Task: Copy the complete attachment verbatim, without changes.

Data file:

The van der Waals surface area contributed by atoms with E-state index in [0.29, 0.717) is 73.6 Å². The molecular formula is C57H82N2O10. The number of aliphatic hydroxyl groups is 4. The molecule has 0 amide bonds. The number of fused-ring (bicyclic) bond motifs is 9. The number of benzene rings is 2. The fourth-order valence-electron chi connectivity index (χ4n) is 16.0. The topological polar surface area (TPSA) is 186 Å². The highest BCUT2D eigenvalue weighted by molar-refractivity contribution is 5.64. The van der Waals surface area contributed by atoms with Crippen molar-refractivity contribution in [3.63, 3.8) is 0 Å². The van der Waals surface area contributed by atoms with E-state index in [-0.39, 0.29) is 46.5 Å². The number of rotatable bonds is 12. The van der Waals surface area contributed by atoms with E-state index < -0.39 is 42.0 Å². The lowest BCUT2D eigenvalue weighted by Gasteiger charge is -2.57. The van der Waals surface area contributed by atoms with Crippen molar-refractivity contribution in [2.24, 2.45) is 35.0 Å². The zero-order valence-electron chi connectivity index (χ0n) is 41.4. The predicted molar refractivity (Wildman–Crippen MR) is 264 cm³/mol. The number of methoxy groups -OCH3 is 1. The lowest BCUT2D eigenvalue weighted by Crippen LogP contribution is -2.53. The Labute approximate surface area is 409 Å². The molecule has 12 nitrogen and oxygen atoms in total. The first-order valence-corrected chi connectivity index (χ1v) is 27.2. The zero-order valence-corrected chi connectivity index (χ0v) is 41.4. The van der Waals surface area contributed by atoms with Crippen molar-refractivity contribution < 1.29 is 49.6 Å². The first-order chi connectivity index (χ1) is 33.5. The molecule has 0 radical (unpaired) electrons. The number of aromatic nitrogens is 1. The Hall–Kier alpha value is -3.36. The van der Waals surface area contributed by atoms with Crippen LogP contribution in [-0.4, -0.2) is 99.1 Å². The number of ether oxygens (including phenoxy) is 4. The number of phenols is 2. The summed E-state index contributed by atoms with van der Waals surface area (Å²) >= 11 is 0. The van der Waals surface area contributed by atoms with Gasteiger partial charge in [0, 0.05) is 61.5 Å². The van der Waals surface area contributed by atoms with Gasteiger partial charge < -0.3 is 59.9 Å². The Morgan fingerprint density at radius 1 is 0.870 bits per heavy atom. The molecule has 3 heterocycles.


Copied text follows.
The van der Waals surface area contributed by atoms with E-state index in [0.29, 0.717) is 73.6 Å². The molecular formula is C57H82N2O10. The number of aliphatic hydroxyl groups is 4. The molecule has 0 amide bonds. The number of fused-ring (bicyclic) bond motifs is 9. The number of benzene rings is 2. The fourth-order valence-electron chi connectivity index (χ4n) is 16.0. The topological polar surface area (TPSA) is 186 Å². The highest BCUT2D eigenvalue weighted by molar-refractivity contribution is 5.64. The van der Waals surface area contributed by atoms with Crippen molar-refractivity contribution in [3.63, 3.8) is 0 Å². The van der Waals surface area contributed by atoms with E-state index in [-0.39, 0.29) is 46.5 Å². The number of rotatable bonds is 12. The van der Waals surface area contributed by atoms with E-state index < -0.39 is 42.0 Å². The lowest BCUT2D eigenvalue weighted by Gasteiger charge is -2.57. The van der Waals surface area contributed by atoms with Crippen molar-refractivity contribution in [2.24, 2.45) is 35.0 Å². The zero-order valence-electron chi connectivity index (χ0n) is 41.4. The predicted molar refractivity (Wildman–Crippen MR) is 264 cm³/mol. The number of methoxy groups -OCH3 is 1. The lowest BCUT2D eigenvalue weighted by Crippen LogP contribution is -2.53. The Labute approximate surface area is 409 Å². The molecule has 12 nitrogen and oxygen atoms in total. The first-order valence-corrected chi connectivity index (χ1v) is 27.2. The zero-order valence-corrected chi connectivity index (χ0v) is 41.4. The van der Waals surface area contributed by atoms with Crippen molar-refractivity contribution < 1.29 is 49.6 Å². The first-order chi connectivity index (χ1) is 33.5. The molecule has 0 radical (unpaired) electrons. The number of aromatic nitrogens is 1. The Hall–Kier alpha value is -3.36. The van der Waals surface area contributed by atoms with Crippen LogP contribution in [-0.4, -0.2) is 99.1 Å². The number of ether oxygens (including phenoxy) is 4. The number of phenols is 2. The summed E-state index contributed by atoms with van der Waals surface area (Å²) >= 11 is 0. The van der Waals surface area contributed by atoms with Gasteiger partial charge in [0, 0.05) is 61.5 Å². The van der Waals surface area contributed by atoms with Gasteiger partial charge < -0.3 is 59.9 Å². The Morgan fingerprint density at radius 1 is 0.870 bits per heavy atom. The molecule has 3 heterocycles.